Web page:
We have been studying nonfiction text features. To get into the spirit of fall we are looking at a nonfiction texts about apples and pumpkins. The lesson image is of the pumpkin seeds we planted in Science class to watch the life cycle of a pumpkin develop. Today we are finishing up a unit about apples and working on a unit about pumpkins. We do a walk through of the pages in a nonfiction text about apples that includes a timeline and a diagram. I ask my students to point out all the text features we see. Today we are going to focus on timelines and diagrams.
I explain that the captions in this book tell me the timeline and life cycle of an apple. Timeline is a new vocabulary word to my students, but life cycle has been talked about in science. There is a timeline at the end of the book as well. I show them the timeline in the the book. Then, I draw a line on the board, and use the captions to fill in my timeline. I ask my students to think about a sentence that we could write that tells what the timeline shows us. I have them share their thoughts with their elbow buddy. Then I choose a few students to share with the group. I write one of their sentences under the timeline: "This is a timeline that shows the how an apple grows."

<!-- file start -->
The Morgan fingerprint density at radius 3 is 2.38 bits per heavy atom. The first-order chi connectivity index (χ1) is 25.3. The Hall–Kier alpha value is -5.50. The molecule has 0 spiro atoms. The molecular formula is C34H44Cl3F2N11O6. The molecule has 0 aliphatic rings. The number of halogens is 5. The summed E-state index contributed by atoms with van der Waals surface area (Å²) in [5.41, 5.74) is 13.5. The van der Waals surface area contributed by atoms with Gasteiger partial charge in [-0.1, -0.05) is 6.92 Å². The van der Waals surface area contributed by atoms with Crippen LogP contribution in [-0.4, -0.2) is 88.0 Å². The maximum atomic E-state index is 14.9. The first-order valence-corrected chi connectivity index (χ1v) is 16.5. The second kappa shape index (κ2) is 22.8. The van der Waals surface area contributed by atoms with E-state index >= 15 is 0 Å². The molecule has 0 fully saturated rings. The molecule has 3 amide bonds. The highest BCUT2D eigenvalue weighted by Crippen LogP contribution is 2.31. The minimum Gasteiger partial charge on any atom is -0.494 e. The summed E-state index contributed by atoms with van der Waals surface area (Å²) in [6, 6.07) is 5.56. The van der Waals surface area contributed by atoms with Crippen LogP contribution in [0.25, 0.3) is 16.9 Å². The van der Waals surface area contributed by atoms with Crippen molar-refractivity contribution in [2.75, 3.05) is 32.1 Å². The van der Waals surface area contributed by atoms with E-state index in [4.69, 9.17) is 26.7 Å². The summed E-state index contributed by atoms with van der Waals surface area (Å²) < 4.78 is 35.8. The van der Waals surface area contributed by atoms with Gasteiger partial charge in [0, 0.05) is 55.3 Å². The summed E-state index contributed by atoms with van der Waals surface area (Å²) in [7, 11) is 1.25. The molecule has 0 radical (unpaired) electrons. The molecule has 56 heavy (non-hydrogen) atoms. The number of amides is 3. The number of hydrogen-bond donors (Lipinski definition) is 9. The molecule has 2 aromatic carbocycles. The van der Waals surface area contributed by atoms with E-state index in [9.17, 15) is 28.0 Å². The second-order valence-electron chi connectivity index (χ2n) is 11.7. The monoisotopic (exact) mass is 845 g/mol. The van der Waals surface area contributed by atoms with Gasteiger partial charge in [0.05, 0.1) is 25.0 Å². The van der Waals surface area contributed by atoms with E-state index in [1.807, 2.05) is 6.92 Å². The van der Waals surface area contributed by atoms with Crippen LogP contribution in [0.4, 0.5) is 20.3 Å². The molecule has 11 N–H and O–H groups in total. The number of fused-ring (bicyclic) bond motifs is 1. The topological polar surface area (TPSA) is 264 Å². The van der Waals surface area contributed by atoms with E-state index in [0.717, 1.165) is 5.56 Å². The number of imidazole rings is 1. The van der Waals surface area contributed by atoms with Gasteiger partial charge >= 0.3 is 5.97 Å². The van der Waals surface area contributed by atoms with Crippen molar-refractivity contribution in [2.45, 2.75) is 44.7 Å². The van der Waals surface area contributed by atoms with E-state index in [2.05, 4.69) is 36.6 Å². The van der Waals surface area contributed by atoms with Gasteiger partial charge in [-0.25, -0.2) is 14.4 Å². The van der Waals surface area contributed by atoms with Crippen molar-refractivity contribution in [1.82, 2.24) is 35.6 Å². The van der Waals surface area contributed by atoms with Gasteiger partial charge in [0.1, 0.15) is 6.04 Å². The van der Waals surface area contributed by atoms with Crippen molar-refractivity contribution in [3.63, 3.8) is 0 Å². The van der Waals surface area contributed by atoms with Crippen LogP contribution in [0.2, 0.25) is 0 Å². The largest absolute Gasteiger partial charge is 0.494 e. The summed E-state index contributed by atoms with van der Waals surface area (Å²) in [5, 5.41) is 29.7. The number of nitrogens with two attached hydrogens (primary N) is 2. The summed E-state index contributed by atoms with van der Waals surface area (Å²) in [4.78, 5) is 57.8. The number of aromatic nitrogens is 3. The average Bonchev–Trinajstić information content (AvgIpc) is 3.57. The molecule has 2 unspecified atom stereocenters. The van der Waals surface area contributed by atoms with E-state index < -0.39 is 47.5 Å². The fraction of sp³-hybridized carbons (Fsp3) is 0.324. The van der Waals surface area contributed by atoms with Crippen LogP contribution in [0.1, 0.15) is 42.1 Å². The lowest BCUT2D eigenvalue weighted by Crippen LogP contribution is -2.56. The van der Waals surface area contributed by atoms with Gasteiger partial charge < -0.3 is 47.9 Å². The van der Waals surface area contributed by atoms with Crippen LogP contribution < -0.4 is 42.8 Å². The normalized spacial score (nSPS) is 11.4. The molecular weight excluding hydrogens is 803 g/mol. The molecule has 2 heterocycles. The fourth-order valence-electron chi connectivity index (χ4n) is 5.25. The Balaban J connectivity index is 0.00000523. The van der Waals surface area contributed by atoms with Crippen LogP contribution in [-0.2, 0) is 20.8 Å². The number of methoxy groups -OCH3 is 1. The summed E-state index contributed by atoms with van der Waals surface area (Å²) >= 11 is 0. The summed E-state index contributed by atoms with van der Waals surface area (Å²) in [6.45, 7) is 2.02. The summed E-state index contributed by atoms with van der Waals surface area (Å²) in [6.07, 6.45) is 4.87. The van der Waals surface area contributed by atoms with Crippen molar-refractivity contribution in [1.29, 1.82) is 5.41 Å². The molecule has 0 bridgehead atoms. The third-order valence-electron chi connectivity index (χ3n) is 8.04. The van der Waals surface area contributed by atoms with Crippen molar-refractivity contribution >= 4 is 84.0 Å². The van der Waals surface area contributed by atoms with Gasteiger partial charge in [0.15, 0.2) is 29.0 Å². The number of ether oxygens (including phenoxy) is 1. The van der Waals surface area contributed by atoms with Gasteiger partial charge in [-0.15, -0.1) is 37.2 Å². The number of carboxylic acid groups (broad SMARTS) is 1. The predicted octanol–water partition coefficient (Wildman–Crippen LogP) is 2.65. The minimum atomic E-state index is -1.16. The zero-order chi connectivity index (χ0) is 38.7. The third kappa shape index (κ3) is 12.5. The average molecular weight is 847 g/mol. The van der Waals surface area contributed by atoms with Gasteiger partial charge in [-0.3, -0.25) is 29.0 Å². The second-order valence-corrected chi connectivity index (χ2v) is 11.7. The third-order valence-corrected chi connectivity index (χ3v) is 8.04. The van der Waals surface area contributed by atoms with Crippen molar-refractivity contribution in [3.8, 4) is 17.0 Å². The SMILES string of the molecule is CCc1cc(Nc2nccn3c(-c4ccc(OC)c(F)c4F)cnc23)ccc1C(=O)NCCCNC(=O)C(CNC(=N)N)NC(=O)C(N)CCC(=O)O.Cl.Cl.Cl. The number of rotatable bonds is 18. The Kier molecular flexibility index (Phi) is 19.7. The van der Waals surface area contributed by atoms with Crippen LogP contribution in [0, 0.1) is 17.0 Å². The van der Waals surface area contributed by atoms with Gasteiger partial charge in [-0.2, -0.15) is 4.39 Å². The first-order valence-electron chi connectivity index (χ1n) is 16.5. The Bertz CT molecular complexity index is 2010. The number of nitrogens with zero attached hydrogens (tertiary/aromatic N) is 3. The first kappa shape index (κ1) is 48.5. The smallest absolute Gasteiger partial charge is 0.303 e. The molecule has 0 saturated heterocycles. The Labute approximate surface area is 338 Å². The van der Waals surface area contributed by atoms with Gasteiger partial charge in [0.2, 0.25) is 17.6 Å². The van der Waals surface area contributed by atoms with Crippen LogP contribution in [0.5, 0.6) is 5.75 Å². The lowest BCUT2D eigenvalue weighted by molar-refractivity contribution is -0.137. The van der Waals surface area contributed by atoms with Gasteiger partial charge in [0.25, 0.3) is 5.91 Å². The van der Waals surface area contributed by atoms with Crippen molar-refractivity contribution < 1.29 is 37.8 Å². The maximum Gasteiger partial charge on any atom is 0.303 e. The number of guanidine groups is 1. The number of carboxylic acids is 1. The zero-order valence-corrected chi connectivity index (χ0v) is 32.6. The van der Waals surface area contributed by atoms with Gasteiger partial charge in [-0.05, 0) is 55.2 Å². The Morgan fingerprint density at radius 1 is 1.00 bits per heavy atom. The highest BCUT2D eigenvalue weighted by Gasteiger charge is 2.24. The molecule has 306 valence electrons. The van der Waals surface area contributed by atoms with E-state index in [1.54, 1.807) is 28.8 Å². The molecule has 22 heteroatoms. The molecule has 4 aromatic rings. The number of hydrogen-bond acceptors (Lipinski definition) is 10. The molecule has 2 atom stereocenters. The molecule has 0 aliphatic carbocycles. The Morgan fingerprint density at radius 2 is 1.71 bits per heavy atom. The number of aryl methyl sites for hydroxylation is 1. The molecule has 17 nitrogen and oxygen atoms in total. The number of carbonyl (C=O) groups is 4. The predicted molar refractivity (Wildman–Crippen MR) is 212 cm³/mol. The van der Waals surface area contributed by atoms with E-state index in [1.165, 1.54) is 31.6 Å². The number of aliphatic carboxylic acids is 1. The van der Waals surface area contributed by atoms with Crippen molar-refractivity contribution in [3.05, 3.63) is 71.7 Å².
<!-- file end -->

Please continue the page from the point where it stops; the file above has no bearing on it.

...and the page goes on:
We compare the timeline that we made using the captions to the timeline at the back of the book. They are the same. We talk about what a timeline shows, the events that happen over a given time, and how also what captions can teach us. Then I have my students help me transfer that information into a circle to show the life cycle of an apple. We talk about how the life cycle diagram could be a page in our book to inform readers. It is a quick way to see the answer to the question, what is the life cycle of an apple?
Students that created life cycle diagrams met and compared their work. Students that created timelines met in small groups and compared their work. Then a few students from each group shared with the whole group.